In our previous article of this series, we discussed health data protection and how digital/electronic health records could facilitate the success of Telemedicine systems (link). We also discussed in our Telemedicine Series that pharmacies are among the key stakeholders of the overall telehealth and telemedicine systems and an accelerated move towards having them certified and authorized to dispense drugs should definitely be the path forward (link). This is mainly because, apart from helping ease hospital overcrowding, there are other indirect benefits such as (i) reducing patients' costs of travelling to hospitals; (ii) enabling doctors to use their time more efficiently; and (iii) improving patients' quality of life and reducing indirect economic loss caused by time spent visiting a doctor.
In this article we would like to highlight how the insurance industry can facilitate the ideal scenario mentioned above. This is an elaboration of what we discussed earlier on the importance of health or medical insurance for the success of telemedicine (link).
Telepharmacy - Telemedicine accelerator
The Ministry of Public Health through the National Health Security Office (NHSO) has launched a trial model in cooperation with 500 pharmacies for patients under the Universal Medical Scheme (Gold Card Scheme). Under this model, the patients will take medical prescriptions from their doctors and purchase prescribed drugs from one of the said 500 pharmacies in the trial model (https://pr.moph.go.th/?url=pr/detail/2/04/139582). The pharmacies will be reimbursed by the relevant government agencies, in this case, the NHSO.
This system has been implemented in many countries, including the UK and USA. According to Dr. Sakchai Kanjanawatana, Secretary-General of the NHSO, this model will soon be expanded to both the Civil Servant Medical Benefit Scheme and Social Security Fund.
Telemedicine needs to go hand in hand with medical insurance
It is not clear if the above model is planned to also cover telemedicine. However, with the many benefits of telemedicine and the likelihood of telemedicine being accepted and implemented in the near future (link), the trial reimbursement model mentioned above should naturally apply to telemedicine as well. Development in this direction is expected, considering that insurance legislation and regulations do not have any specific limitation to the possibility of extending the coverage under medical policies to telemedicine. The Office of Insurance Commission (OIC) has always encouraged insurance companies to create new products, in spite of the fact that Thailand will become a full-fledged ageing society as the number of people aged over 60 years old will rise to 20 percent of the total population by 2021. The OIC’s current Insurance Development Plan (No. 3) 2016-2020 indicates clearly that the OIC promotes health insurance products. Even though the Plan will be ending this year, we understand that the OIC’s new policy and new plan will continue to support health insurance businesses and products.
When all infrastructure and relevant guidelines are in place, it is highly likely that the NHSO will extend the Gold Card coverage to telemedicine. The more difficult question will be to what extent the coverage will be.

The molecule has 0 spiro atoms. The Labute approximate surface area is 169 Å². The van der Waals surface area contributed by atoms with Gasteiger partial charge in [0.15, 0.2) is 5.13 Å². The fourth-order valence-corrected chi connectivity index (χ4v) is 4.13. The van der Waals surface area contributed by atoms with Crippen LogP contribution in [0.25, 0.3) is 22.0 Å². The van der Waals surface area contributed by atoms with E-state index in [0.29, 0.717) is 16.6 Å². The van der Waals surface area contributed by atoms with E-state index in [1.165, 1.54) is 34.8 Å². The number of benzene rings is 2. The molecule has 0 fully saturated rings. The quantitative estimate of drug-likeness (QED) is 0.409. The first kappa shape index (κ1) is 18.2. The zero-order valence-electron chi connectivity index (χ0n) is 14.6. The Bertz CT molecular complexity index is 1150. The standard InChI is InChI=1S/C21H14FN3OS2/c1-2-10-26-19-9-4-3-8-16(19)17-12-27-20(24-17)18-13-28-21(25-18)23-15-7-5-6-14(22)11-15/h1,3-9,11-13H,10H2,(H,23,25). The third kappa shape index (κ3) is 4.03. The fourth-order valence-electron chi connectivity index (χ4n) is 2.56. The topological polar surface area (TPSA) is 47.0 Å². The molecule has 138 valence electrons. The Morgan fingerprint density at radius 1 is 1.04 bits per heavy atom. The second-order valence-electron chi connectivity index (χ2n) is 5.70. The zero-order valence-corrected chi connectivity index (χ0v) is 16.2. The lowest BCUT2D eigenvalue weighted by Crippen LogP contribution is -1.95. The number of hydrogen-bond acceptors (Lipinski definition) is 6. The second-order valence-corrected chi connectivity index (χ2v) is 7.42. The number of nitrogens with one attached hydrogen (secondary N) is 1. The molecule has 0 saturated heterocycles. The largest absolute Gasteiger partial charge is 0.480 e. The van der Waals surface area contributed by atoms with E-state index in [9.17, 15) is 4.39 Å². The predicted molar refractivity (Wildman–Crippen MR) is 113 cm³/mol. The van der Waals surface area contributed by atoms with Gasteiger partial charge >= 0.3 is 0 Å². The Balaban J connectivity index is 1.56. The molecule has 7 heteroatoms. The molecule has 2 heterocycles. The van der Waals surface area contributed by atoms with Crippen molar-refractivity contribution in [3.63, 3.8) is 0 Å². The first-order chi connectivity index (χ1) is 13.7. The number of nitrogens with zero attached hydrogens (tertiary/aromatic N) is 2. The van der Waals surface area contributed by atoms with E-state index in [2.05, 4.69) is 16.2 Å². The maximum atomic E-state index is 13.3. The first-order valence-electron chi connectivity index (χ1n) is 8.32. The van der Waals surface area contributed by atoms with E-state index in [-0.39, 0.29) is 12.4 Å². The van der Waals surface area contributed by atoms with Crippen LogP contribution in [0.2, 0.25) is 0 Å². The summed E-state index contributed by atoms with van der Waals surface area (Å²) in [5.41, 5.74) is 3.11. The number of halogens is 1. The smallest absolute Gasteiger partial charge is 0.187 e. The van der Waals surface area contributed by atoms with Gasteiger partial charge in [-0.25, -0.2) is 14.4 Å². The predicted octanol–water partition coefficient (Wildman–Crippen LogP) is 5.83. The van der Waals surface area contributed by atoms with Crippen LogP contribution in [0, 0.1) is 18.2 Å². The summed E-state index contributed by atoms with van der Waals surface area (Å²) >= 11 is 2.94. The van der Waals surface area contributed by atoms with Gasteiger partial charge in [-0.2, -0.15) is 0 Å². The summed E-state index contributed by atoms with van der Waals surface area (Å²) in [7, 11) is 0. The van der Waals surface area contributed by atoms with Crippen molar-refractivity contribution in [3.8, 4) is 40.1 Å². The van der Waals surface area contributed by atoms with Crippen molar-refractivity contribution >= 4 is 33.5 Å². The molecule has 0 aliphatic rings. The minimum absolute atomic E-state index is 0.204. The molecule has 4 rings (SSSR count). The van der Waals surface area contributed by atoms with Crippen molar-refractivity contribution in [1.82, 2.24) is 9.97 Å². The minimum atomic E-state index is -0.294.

Race for business opportunities
Private insurance companies should also consider using the same criteria as the NHSO to extend their medical policies to cover expenditures from telemedicine. At this point in time, as the guidelines on telepharmacy are still being drafted and the guidelines on telemedicine, issued by the Medical Council (to be effective on 20 October 2020), are vague and depend largely on many other regulations and guidelines issued by both other government agencies and professional associations (e.g. pharmacists and nurses), for insurance companies to be able to prepare themselves for potential new products or an extension of their current policies, various financial factors and economic potentials have to be considered before one moves into the new territory. Interestingly, as the legal requirements and the landscape of telemedicine differ from one country to the next, the experiences of another country might not be very useful here. Therefore, it is important to answer the questions below:
- Would the telemedicine policy include online consultations?
- Would only follow-ups via telemedicine after the first physical visit (when a physician and patient relationship is first established) be covered?
- Would only interactive telemedicine be entitled to reimbursement?
- Would "store and forward" be included in the insurance coverage?
- Could the purchase of medicines from certified pharmacies be reimbursed?
While it seems that we have a chicken and egg situation before us, since the government’s guidelines still require clarification and some of the above questions may be best answered after these rules are clear, it is always the case that those who are willing to move ahead faster are likely to be in a better position to gain a competitive advantage when all requirements are established.
Certainly, telehealth/telemedicine is not something new and the current pandemic we are facing is not going to change the fact that we still need to build up this system further. However, it seems that COVID-19 has, as it has done with so many things around us, accelerated the implementation of telemedicine. Therefore, other elements will have to move faster as well and there is no exception for health insurance businesses.